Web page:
Arrowsmith's map if Mexico is an important foundation map of Texas and the southwest, and includes all of the present day southwestern United States from the upper and lower Mississippi river to California, south of the 42nd parallel. The boundary of the Texas Louisiana border runs along the Mermeto river and follows the official Spanish position as reported by Humboldt. This is the first large scale map to depict the important discoveries of Pike and Humboldt in the southwest, and influenced other cartographers of the era. Arrowsmith's "map of Mexico, which first appeared in 1810, was bitterly criticized by Humboldt as a blatant plagiarism of his own maps. While there is no doubt that Arrowsmith did use Humboldt's data to best advantage, his map was no mere copy. For his improved rendering of the Brazos River, if for no other reason, Arrowsmith's depiction of the Texas area merits inclusion as a landmark in the cartography fo the region" (Crossroads of Empire - Amon Carter Museum exhibit, June 1981). "In interior detail. . . the Arrowsmith maps are quite distinct, with [that of] Mexico being far superior. Most noticeably, Arrowsmith added the Brazos River, which he had omitted entirely on the 1803 map, and he correctly named the Trinity River, which he had previously called the 'Rio Arrokisos" (Wheat - Transmississippi West 295 & pp. 27-28). "Relying on information provided to him by the Hudson's Bay Company, [Arrowsmith] added significant details in the Northwest, and his depiction of the California coast was probably taken from the British explorer Vancouver's own charts. In the Texas area he undoubtedly used Pike's renditions of the rivers, particularly of the Brazos and Guadelupe, while he followed Humboldt in tracing the coast from the Spanish Hydrographic Office chart. . .By combining the best parts of Humboldt's and Pike's maps and avoiding their errors, and by adding his own new information, Arrowsmith contributed a significantly improved depiction of the region" Martin & Martin 25. See also Phillips America p.408; Streeter 1046; Taliaferro 202.Streeter Texas 1046A.

"Chart of the West Indies and Spanish Dominions in North America", London: A. Arrowsmith, 1803, Additions to 1810, 4 sheets, joined to make 2 maps (each 24 x 57 inches), each laid down on cartographic linen in 18 sections, trimmed with blue silk, and with the short-title in manuscript on vellum finger tabs.

Thompson, the translator and editor of the "Dictionary", says in his advertisement for the work: "in order to render these volumes as perfect as possible, the position of every place has been carefully revised, and corrected according to Mr. Arrowsmith's several maps of North America, of the United States, of the West India Islands, of Mexico, and of South America, the last of which has been recently constructed form original materials, which till lately remained inaccessible at Madrid and at Lisbon; whilst, at the same time, all the places not heretofore found in his maps have been inserted from the Dictionary, as it issued sheet by sheet from the press. The above maps of Mr. Arrowsmith ... will consequently be ready to be delivered at a somewhat reduced price to the subscribers to this book, about the time of the publication of the last volume, and will form a complete ATLAS to Alcedo, who had no means of improving and illustrating his dictionary by so important a supplement."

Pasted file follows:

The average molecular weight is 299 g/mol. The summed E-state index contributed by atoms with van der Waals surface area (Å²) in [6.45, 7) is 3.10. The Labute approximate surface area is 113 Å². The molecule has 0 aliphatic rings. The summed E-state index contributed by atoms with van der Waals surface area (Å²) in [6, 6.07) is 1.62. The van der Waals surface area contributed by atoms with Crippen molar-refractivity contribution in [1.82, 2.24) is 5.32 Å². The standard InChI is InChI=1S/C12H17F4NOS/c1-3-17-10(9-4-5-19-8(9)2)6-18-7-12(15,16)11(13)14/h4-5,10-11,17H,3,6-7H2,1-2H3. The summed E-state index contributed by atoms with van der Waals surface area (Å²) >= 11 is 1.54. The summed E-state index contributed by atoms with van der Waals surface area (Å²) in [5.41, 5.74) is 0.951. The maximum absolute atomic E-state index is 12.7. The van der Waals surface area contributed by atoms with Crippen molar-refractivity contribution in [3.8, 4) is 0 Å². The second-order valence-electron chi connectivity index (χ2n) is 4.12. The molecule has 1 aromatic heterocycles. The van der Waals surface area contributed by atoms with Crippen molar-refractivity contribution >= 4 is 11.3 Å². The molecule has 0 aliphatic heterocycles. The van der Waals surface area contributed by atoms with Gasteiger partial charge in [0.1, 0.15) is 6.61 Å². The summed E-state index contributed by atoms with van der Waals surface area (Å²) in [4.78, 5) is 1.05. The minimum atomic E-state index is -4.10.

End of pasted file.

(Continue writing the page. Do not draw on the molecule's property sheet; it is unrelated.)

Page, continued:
An acclaimed British cartographer, Aaron Arrowsmith drafted accurate, detailed charts that earned him the titles of Hydrographer to the King of England and Geographer to the Prince of Wales, extremely important distinctions during an era when Britain ruled the waves. One of the first great British cartographers of North America, Arrowsmith introduced a new standard of excellence in mapmaking in the late 18th century and almost single-handedly made London the center for the cartographic trade. Arrowsmith built his great success on this ability to attract both commercial and general viewers through his combination of visual and scientific appeal. The most influential and respected map publisher of the late 18th and early 19th centuries, Arrowsmith issued maps that were the result of careful synthesis rather than systematic, scientific inquiry. His role in cartographic production was to gather the best available information from a wide variety of sources, weigh the relative merits of conflicting data, and compile the most accurate depiction possible of an area. Arrowsmith accomplished this synthesis better than any other commercial mapmaker of his day and, as a result, his maps were the most sought after and highly prized on three continents. Sabin 368.